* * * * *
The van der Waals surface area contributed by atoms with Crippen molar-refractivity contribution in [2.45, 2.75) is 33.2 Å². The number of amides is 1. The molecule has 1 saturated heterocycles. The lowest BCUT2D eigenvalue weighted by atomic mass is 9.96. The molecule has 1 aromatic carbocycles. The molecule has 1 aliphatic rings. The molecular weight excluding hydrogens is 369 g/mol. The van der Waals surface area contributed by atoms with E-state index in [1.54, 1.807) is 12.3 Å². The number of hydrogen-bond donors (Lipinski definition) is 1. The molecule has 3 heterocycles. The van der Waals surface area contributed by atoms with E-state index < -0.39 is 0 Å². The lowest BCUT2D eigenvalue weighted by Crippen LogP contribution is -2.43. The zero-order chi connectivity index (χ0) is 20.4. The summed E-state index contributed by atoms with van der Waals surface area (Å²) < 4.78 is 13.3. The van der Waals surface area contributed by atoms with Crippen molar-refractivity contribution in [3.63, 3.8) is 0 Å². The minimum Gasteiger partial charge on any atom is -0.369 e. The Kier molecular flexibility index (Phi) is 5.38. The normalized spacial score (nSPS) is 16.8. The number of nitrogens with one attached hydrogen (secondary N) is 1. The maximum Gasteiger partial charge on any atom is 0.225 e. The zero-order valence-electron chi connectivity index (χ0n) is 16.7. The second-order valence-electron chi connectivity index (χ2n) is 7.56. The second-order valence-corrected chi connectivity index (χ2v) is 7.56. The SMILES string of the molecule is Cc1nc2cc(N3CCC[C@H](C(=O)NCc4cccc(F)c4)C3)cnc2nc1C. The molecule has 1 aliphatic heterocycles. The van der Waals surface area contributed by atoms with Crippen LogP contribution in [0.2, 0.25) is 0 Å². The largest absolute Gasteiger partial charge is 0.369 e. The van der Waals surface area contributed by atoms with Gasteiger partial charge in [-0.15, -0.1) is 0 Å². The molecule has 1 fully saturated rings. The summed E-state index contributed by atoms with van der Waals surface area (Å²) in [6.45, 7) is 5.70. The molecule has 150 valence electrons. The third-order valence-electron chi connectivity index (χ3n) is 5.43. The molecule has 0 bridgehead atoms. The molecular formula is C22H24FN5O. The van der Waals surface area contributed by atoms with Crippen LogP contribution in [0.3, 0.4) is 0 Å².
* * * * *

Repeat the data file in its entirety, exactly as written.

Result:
The van der Waals surface area contributed by atoms with Crippen molar-refractivity contribution in [2.45, 2.75) is 33.2 Å². The number of amides is 1. The molecule has 1 saturated heterocycles. The lowest BCUT2D eigenvalue weighted by atomic mass is 9.96. The molecule has 1 aromatic carbocycles. The molecule has 1 aliphatic rings. The molecular weight excluding hydrogens is 369 g/mol. The van der Waals surface area contributed by atoms with E-state index in [1.54, 1.807) is 12.3 Å². The number of hydrogen-bond donors (Lipinski definition) is 1. The molecule has 3 heterocycles. The van der Waals surface area contributed by atoms with E-state index < -0.39 is 0 Å². The lowest BCUT2D eigenvalue weighted by Crippen LogP contribution is -2.43. The zero-order chi connectivity index (χ0) is 20.4. The summed E-state index contributed by atoms with van der Waals surface area (Å²) < 4.78 is 13.3. The van der Waals surface area contributed by atoms with Crippen molar-refractivity contribution in [3.63, 3.8) is 0 Å². The minimum Gasteiger partial charge on any atom is -0.369 e. The Kier molecular flexibility index (Phi) is 5.38. The normalized spacial score (nSPS) is 16.8. The number of nitrogens with one attached hydrogen (secondary N) is 1. The maximum Gasteiger partial charge on any atom is 0.225 e. The zero-order valence-electron chi connectivity index (χ0n) is 16.7. The second-order valence-electron chi connectivity index (χ2n) is 7.56. The second-order valence-corrected chi connectivity index (χ2v) is 7.56. The SMILES string of the molecule is Cc1nc2cc(N3CCC[C@H](C(=O)NCc4cccc(F)c4)C3)cnc2nc1C. The molecule has 1 aliphatic heterocycles. The van der Waals surface area contributed by atoms with Crippen LogP contribution in [0.2, 0.25) is 0 Å². The largest absolute Gasteiger partial charge is 0.369 e. The van der Waals surface area contributed by atoms with Gasteiger partial charge in [-0.15, -0.1) is 0 Å². The molecule has 1 fully saturated rings. The summed E-state index contributed by atoms with van der Waals surface area (Å²) in [6.45, 7) is 5.70. The molecule has 150 valence electrons. The third-order valence-electron chi connectivity index (χ3n) is 5.43. The molecule has 0 bridgehead atoms. The molecular formula is C22H24FN5O. The van der Waals surface area contributed by atoms with Crippen LogP contribution in [0.3, 0.4) is 0 Å².